My name is Christian Pearson, I am a professional photographer based in Melbourne Australia and this.....is my blog! Here I write about how photography and art influences my life and the implications of living 'a visual life'. Some of it will make sense and some of it will be nonsense but it is only my humble opinion after all.
'Face to face' 2011 Copyright Christian Pearson/ Misheye
As a student of photography at Photography Studies College (PSC), I always thought I had a good idea of how my life making photos was going to pan out. I studied fine art and I shunned anything that was remotely commercial at my development as a photographers expense. Gradually, after I left the bosom of PSC i realised I had wasted a lot of my time at school not learning how to make a go at being a professional photographer. I had a few solo exhibitions and generally was having fun but my early morning job as a cleaner and my late night finishes teaching photography at the CAE wasn't the photographic dream i'd hoped it to be. And so I embarked on working out what I wanted to shoot as a job and who for. I marketed myself to my chosen organisations and little by little gained a small reputation for the way i dealt with my clients as well as the standard of my images. Eventually the cleaning job was dropped and then the teaching at the CAE and suddenly the fine art snob photographer had come full circle and was now a fully fledged commercial photographer! It was only then that I also came to the conclusion that even when I have my commercial hat on I invariably see and feel the art in the surroundings I shoot in. In my latest solo exhibition 'Art of the underground', this has never been more true. I believe the documentation of the construction of our cities is a valuable addition to the heritage of our past. My images of the 2000's will represent the way we worked, and put a stamp on the activities of a time just as the great Wolfgang Sievers images represent the 50's and 60's. I have some very large shoes to even attempt to fill but I am ready with both hats on to meet the needs of my client and create historically significant images in a creative way.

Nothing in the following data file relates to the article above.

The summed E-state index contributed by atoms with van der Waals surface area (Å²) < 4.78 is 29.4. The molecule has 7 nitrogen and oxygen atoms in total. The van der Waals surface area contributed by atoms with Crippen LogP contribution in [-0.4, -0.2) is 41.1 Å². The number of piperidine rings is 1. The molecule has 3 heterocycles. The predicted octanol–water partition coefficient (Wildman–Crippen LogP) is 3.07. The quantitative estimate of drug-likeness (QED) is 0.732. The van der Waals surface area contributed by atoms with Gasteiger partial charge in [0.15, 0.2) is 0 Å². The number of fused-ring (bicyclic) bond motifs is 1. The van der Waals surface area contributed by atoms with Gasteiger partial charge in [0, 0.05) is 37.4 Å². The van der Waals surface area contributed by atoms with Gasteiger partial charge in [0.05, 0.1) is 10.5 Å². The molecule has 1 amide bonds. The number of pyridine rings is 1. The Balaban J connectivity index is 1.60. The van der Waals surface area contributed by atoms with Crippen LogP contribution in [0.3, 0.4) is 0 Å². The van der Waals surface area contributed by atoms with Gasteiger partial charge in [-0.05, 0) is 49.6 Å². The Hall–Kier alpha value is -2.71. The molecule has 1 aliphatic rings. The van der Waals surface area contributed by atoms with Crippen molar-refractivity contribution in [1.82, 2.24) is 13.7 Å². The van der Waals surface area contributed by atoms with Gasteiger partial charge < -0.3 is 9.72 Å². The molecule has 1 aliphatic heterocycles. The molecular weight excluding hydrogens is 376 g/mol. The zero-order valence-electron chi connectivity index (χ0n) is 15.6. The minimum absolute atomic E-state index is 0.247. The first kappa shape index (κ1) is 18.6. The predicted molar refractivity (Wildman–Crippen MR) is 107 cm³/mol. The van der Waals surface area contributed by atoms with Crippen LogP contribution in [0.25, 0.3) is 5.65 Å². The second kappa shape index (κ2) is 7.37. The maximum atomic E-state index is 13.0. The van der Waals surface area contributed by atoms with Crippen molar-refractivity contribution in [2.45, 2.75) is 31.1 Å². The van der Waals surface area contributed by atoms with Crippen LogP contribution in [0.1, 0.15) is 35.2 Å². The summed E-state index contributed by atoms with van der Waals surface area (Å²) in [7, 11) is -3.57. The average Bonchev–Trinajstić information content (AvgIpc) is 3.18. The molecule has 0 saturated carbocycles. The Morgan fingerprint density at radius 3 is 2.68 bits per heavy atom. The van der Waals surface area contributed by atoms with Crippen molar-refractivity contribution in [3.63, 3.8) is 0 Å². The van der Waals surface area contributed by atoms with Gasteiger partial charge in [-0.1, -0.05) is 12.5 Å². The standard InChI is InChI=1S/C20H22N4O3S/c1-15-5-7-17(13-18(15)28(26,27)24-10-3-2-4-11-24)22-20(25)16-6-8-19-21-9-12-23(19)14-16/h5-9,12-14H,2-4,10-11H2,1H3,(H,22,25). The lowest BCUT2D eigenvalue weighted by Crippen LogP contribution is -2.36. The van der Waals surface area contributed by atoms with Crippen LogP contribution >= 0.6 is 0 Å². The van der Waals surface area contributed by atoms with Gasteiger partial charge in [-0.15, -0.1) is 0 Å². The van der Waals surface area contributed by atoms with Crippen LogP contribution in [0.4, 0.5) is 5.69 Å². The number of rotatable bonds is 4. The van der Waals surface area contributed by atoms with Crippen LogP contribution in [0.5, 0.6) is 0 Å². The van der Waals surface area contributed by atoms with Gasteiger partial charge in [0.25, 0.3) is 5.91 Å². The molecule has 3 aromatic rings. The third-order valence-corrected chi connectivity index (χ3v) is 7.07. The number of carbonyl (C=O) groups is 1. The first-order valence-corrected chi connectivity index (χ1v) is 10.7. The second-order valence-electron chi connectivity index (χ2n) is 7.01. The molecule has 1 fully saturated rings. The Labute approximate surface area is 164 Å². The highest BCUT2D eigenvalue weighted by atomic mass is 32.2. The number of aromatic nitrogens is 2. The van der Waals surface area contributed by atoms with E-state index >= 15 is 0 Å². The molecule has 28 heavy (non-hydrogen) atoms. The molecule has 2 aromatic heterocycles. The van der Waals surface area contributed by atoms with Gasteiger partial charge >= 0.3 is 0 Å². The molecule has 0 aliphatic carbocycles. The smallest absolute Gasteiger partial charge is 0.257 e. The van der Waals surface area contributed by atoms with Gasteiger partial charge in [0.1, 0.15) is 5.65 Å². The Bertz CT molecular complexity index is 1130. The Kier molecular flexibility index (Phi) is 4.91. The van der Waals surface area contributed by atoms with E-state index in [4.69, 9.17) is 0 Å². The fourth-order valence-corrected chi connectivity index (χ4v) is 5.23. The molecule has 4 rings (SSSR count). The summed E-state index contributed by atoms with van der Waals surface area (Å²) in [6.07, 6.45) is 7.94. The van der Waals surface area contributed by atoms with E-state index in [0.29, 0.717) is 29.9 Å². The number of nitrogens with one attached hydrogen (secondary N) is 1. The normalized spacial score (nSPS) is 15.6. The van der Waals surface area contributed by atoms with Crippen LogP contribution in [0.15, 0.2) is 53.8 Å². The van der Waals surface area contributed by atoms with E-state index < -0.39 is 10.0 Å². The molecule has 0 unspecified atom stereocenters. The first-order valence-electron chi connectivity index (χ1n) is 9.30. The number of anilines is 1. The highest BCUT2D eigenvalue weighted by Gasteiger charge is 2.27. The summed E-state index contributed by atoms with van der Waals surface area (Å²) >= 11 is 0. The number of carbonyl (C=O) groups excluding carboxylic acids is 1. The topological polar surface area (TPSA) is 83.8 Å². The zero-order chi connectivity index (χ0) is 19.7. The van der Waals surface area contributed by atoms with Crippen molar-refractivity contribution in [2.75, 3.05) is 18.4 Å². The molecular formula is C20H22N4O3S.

Melbourne Water presents
Christian Pearson - Art of the underground
Take a journey into the surreal world of construction under Melbourne's feet
National Trust Tasma Gallery
4 Parliament Place, East Melbourne
Opening night: Thursday 19th July 6-8pm - all welcome
Dates: July 17th – August 17th 2012
Hours: 9-5pm Mon-Fri
As part of Open House Melbourne the gallery will also be open 10-4pm Sat 28th & Sun 29th July 10-4pm.
It often feels like i'm forever making images. As a professional photographer i spend most of my days creating and processing images for my clients, researching techniques, visiting galleries, putting together proposals, shooting for personal projects and of course doing all the boring things that NEED to be done when running a business.
Often the last thing I want to do in my spare time is to look through a lens of a big heavy camera. I often say to myself 'lets experience it rather than place a camera in front of it'. This has meant my kids have seldom seen 'the big camera' and instead are very familiar with the family snappy cam (Lumix DMC TZ20) and the ubiquitous iPhone. Documenting my family is important but I don't need a heavy 24MP camera to do it!
However from time to time I yearn for the quick shutter recycle time, the fast focus and the second nature of control the 'big camera' affords me. So on a recent camping trip I took my 'big camera' and put some rules in place so it didn't feel like i was hunting images the whole time. I had one lens only, I placed it out of arms reach and most importantly forced myself NOT to be always on the look out for defining moments. Instead i shot only when I had the urge and enjoyed being the hobby photographer I once was.